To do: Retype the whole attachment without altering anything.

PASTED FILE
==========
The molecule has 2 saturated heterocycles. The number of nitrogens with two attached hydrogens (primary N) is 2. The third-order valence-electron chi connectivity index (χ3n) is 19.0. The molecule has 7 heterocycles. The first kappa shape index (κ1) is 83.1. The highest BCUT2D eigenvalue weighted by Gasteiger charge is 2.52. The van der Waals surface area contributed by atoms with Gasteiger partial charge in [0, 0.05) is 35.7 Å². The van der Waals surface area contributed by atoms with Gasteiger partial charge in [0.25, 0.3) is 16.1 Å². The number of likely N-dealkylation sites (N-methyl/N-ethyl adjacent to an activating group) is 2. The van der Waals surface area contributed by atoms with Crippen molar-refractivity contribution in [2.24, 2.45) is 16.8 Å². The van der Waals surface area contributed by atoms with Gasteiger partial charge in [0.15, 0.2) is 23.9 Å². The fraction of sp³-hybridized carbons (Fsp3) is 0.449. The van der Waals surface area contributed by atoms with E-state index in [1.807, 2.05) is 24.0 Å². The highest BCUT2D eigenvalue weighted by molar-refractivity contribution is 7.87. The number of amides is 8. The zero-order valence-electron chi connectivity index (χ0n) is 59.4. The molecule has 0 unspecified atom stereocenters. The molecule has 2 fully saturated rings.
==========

The molecule has 2 saturated heterocycles. The number of nitrogens with two attached hydrogens (primary N) is 2. The third-order valence-electron chi connectivity index (χ3n) is 19.0. The molecule has 7 heterocycles. The first kappa shape index (κ1) is 83.1. The highest BCUT2D eigenvalue weighted by Gasteiger charge is 2.52. The van der Waals surface area contributed by atoms with Gasteiger partial charge in [0, 0.05) is 35.7 Å². The van der Waals surface area contributed by atoms with Gasteiger partial charge in [0.25, 0.3) is 16.1 Å². The number of likely N-dealkylation sites (N-methyl/N-ethyl adjacent to an activating group) is 2. The van der Waals surface area contributed by atoms with Crippen molar-refractivity contribution in [2.24, 2.45) is 16.8 Å². The van der Waals surface area contributed by atoms with Gasteiger partial charge in [0.15, 0.2) is 23.9 Å². The fraction of sp³-hybridized carbons (Fsp3) is 0.449. The van der Waals surface area contributed by atoms with E-state index in [1.807, 2.05) is 24.0 Å². The highest BCUT2D eigenvalue weighted by molar-refractivity contribution is 7.87. The number of amides is 8. The zero-order valence-electron chi connectivity index (χ0n) is 59.4. The molecule has 0 unspecified atom stereocenters. The molecule has 2 fully saturated rings.